“Come now, men! We’ve seen much worse than this. Sure, things look rough now, but I’ve said that before. We all have! If I’d known my men would turn into a pack of sniveling, red-eyed, snot-nosed children the moment things got dark, I never would have put my faith in them! We hold each others lives in our hands! … and yet, we quiver?
Yes, we might be down by over half our troop, trapped in a wooden shack surrounded by hostiles, shivering from the cold and wet… but remember why! John, imagine your children, your wife! Waiting at the door with warm, welcoming hugs and smiles. Jordan, Terrance? Are they not worth the fear of protecting? Jonathan! Have you not told me of the wonderful, loving family you, and your brothers before you, came for? Are you really ready to quit? Give up on getting them back, and without a fight? Where is your strength? Where is your spirit?
Any man who would give up his home, his family, his freedom before giving his own life willingly, is better off without it… But any man with these to fight for has a greater chance then a hundred without.
And that, men, that is what gives us hope. Not weapons, not force, not backup… No, what we can hope in is love. The love we have for them, the same love they return, that is why we can go to battle with not fear, but strength in our eyes.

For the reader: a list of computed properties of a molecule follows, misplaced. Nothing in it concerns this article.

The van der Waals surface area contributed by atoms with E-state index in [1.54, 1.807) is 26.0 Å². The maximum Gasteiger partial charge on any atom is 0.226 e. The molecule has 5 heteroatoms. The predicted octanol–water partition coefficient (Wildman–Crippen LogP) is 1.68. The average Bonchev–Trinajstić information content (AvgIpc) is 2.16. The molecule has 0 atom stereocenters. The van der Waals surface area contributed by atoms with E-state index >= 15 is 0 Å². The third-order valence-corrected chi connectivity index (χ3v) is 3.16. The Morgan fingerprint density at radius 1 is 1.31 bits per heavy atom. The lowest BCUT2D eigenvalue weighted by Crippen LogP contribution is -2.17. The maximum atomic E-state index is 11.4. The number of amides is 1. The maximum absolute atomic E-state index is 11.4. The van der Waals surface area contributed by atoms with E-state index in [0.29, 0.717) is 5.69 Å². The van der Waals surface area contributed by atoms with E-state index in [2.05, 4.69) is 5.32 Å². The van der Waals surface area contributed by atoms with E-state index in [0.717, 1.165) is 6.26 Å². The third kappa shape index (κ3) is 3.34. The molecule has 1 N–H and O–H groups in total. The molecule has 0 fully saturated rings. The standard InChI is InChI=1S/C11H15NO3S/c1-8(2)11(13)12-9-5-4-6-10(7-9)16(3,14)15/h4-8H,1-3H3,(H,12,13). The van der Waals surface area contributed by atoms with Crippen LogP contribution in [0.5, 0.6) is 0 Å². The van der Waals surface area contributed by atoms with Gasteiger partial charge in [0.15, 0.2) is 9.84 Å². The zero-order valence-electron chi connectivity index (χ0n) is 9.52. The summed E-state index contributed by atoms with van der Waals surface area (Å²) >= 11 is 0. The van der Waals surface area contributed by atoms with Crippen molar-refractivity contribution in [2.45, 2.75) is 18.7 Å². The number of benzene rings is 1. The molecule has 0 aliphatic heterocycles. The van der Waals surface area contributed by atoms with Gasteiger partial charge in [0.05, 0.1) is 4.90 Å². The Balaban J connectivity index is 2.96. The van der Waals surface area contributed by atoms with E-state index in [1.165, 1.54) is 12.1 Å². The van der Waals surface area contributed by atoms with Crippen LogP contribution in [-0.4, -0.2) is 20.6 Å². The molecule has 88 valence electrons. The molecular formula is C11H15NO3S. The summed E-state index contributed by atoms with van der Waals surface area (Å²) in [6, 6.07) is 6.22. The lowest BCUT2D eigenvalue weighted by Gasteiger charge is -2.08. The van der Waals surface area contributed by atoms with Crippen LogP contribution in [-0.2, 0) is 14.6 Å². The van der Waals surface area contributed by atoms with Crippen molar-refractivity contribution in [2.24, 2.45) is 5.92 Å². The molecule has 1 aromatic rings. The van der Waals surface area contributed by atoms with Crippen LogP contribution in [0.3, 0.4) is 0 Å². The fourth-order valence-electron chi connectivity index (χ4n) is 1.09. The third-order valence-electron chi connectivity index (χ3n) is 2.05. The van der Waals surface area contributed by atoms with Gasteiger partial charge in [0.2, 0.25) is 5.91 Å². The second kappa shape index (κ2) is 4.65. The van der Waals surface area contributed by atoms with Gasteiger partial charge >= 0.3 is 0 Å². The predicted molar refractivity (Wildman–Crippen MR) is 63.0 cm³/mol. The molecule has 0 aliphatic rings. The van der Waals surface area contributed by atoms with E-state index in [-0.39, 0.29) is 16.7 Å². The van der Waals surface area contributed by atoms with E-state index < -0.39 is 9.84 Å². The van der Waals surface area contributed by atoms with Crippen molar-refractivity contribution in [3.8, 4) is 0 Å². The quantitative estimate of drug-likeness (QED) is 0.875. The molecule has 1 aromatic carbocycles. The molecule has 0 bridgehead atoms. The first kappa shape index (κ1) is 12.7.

And if my fate be to die tomorrow, by God it’ll be as I charge onward in the fray, not hiding, not running in fear. I pray for our backup to come quickly, as any sensible man would. But far more do I pray to see my own family’s faces, wet with tears of joy at my safe arrival.
Can any here say otherwise? Then let them run.” I speak in low tones, with a voice full of synthetic courage, and brimming with true emotion. Even the renewed hope I see shining forth from their eyes at my words cannot lift my own spirits.
I am not afraid. No, that is not why my heart is heavy tonight. When I joined up, I knew full well that there was no great chance of my coming home. Fear is not what drives the courage from me. It is the dreadful, tearing, torturous ache if my heart, so slowly being wrenched from my chest. Why? Why now? Why could it not have been a month ago? A week ago even? Why must fate have tempted us so? Bribing our joy with a promise of the end?
It was a mere three days ago that the news, the long-awaited, precious, never-dared-hope-for news came to us, and for myself with the greatest of additions. Not a one of us had ever dreamed of going home. It was just a fairytale, the touch of fate on some far away elites. I’ve been the leader of this troop for 5 of my 10 years here in this service, and outlasted, by some cursed miracle, all of my mates in one piece.
None of them were easy to bid farewell, but the worst of all was poor Jimmy, for his pain was twofold. I was at his side myself, my own hand in the wound. And it was that same hand that closed around a shovel, under cloak of night, to bury my best friend of so many years in the middle of our field of battle.